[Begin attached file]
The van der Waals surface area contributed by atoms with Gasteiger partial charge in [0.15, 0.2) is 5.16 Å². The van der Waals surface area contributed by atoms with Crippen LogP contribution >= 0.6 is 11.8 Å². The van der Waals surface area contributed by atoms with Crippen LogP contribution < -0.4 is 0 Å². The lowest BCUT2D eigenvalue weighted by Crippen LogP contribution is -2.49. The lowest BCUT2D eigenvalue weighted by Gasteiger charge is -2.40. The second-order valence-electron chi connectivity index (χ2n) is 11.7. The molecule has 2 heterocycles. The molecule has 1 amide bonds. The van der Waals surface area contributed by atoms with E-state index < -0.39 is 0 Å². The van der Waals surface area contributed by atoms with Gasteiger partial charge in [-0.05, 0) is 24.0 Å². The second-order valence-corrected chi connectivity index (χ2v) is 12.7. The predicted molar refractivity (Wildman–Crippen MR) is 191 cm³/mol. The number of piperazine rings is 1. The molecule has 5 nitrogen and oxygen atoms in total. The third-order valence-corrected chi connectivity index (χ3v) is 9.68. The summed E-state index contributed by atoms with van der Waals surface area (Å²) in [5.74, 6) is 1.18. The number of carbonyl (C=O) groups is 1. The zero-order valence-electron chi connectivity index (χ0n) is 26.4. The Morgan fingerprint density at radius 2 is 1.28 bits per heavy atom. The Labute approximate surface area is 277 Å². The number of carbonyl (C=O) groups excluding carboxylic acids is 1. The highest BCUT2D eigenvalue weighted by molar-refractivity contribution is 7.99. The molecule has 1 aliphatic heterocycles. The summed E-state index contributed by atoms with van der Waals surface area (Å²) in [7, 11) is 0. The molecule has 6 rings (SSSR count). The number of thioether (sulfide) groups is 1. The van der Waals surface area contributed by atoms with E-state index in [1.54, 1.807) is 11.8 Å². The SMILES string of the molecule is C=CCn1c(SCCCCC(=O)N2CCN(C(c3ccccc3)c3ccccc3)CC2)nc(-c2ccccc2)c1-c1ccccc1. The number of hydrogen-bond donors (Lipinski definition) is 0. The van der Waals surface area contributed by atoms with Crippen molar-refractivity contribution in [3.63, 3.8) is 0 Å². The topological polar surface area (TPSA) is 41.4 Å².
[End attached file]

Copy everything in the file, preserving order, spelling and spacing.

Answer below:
The van der Waals surface area contributed by atoms with Gasteiger partial charge in [0.15, 0.2) is 5.16 Å². The van der Waals surface area contributed by atoms with Crippen LogP contribution >= 0.6 is 11.8 Å². The van der Waals surface area contributed by atoms with Crippen LogP contribution < -0.4 is 0 Å². The lowest BCUT2D eigenvalue weighted by Crippen LogP contribution is -2.49. The lowest BCUT2D eigenvalue weighted by Gasteiger charge is -2.40. The second-order valence-electron chi connectivity index (χ2n) is 11.7. The molecule has 2 heterocycles. The molecule has 1 amide bonds. The van der Waals surface area contributed by atoms with E-state index < -0.39 is 0 Å². The van der Waals surface area contributed by atoms with Gasteiger partial charge in [-0.05, 0) is 24.0 Å². The second-order valence-corrected chi connectivity index (χ2v) is 12.7. The predicted molar refractivity (Wildman–Crippen MR) is 191 cm³/mol. The number of piperazine rings is 1. The molecule has 5 nitrogen and oxygen atoms in total. The third-order valence-corrected chi connectivity index (χ3v) is 9.68. The summed E-state index contributed by atoms with van der Waals surface area (Å²) in [5.74, 6) is 1.18. The number of carbonyl (C=O) groups is 1. The zero-order valence-electron chi connectivity index (χ0n) is 26.4. The Morgan fingerprint density at radius 2 is 1.28 bits per heavy atom. The Labute approximate surface area is 277 Å². The number of carbonyl (C=O) groups excluding carboxylic acids is 1. The highest BCUT2D eigenvalue weighted by molar-refractivity contribution is 7.99. The molecule has 1 aliphatic heterocycles. The summed E-state index contributed by atoms with van der Waals surface area (Å²) in [7, 11) is 0. The molecule has 6 rings (SSSR count). The number of thioether (sulfide) groups is 1. The van der Waals surface area contributed by atoms with E-state index in [1.54, 1.807) is 11.8 Å². The SMILES string of the molecule is C=CCn1c(SCCCCC(=O)N2CCN(C(c3ccccc3)c3ccccc3)CC2)nc(-c2ccccc2)c1-c1ccccc1. The number of hydrogen-bond donors (Lipinski definition) is 0. The van der Waals surface area contributed by atoms with Crippen molar-refractivity contribution in [3.63, 3.8) is 0 Å². The topological polar surface area (TPSA) is 41.4 Å².